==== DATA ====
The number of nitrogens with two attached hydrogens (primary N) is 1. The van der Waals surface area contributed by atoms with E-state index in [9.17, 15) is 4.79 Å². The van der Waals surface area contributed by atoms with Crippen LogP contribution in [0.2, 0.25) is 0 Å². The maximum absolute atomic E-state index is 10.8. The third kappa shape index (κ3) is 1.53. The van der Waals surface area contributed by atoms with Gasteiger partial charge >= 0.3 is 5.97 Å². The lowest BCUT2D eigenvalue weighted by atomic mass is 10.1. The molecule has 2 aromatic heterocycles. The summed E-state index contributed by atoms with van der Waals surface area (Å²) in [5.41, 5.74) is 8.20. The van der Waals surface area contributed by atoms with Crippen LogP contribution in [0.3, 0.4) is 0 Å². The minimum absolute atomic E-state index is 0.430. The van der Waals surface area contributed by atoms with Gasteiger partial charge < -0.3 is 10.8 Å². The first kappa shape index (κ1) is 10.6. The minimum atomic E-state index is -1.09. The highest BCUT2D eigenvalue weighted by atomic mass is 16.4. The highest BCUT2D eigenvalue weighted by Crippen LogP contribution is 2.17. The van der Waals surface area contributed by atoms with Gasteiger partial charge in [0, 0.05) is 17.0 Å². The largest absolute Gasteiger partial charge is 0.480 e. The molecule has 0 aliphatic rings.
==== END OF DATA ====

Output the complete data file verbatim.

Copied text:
The number of nitrogens with two attached hydrogens (primary N) is 1. The van der Waals surface area contributed by atoms with E-state index in [9.17, 15) is 4.79 Å². The van der Waals surface area contributed by atoms with Crippen LogP contribution in [0.2, 0.25) is 0 Å². The maximum absolute atomic E-state index is 10.8. The third kappa shape index (κ3) is 1.53. The van der Waals surface area contributed by atoms with Gasteiger partial charge >= 0.3 is 5.97 Å². The lowest BCUT2D eigenvalue weighted by atomic mass is 10.1. The molecule has 2 aromatic heterocycles. The summed E-state index contributed by atoms with van der Waals surface area (Å²) in [5.41, 5.74) is 8.20. The van der Waals surface area contributed by atoms with Crippen LogP contribution in [0.3, 0.4) is 0 Å². The minimum absolute atomic E-state index is 0.430. The van der Waals surface area contributed by atoms with Gasteiger partial charge < -0.3 is 10.8 Å². The first kappa shape index (κ1) is 10.6. The minimum atomic E-state index is -1.09. The highest BCUT2D eigenvalue weighted by atomic mass is 16.4. The highest BCUT2D eigenvalue weighted by Crippen LogP contribution is 2.17. The van der Waals surface area contributed by atoms with Gasteiger partial charge in [0, 0.05) is 17.0 Å². The largest absolute Gasteiger partial charge is 0.480 e. The molecule has 0 aliphatic rings.